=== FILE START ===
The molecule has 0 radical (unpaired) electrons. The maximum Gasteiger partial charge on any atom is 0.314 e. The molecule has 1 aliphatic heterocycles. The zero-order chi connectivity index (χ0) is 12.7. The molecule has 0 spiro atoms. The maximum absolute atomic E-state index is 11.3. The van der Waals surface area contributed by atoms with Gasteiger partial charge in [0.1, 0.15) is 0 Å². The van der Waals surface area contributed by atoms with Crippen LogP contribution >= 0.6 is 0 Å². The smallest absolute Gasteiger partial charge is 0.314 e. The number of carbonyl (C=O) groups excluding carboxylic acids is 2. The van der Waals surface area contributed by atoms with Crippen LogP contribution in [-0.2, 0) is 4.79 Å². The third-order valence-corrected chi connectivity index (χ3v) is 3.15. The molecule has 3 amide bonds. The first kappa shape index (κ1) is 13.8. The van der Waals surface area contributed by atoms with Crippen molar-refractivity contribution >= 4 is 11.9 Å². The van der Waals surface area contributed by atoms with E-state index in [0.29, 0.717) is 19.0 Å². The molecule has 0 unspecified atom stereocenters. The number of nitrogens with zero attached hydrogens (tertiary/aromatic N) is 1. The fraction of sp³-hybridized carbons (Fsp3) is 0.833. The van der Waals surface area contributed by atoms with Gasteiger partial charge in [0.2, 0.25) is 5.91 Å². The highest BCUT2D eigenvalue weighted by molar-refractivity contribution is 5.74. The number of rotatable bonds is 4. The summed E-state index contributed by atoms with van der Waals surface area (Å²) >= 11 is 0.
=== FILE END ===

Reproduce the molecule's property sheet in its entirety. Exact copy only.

The molecule has 0 radical (unpaired) electrons. The maximum Gasteiger partial charge on any atom is 0.314 e. The molecule has 1 aliphatic heterocycles. The zero-order chi connectivity index (χ0) is 12.7. The molecule has 0 spiro atoms. The maximum absolute atomic E-state index is 11.3. The van der Waals surface area contributed by atoms with Gasteiger partial charge in [0.1, 0.15) is 0 Å². The van der Waals surface area contributed by atoms with Crippen LogP contribution >= 0.6 is 0 Å². The smallest absolute Gasteiger partial charge is 0.314 e. The number of carbonyl (C=O) groups excluding carboxylic acids is 2. The van der Waals surface area contributed by atoms with Crippen LogP contribution in [-0.2, 0) is 4.79 Å². The third-order valence-corrected chi connectivity index (χ3v) is 3.15. The molecule has 3 amide bonds. The first kappa shape index (κ1) is 13.8. The van der Waals surface area contributed by atoms with Crippen molar-refractivity contribution >= 4 is 11.9 Å². The van der Waals surface area contributed by atoms with E-state index in [0.29, 0.717) is 19.0 Å². The molecule has 0 unspecified atom stereocenters. The number of nitrogens with zero attached hydrogens (tertiary/aromatic N) is 1. The fraction of sp³-hybridized carbons (Fsp3) is 0.833. The van der Waals surface area contributed by atoms with Gasteiger partial charge in [0.2, 0.25) is 5.91 Å². The highest BCUT2D eigenvalue weighted by molar-refractivity contribution is 5.74. The number of rotatable bonds is 4. The summed E-state index contributed by atoms with van der Waals surface area (Å²) >= 11 is 0.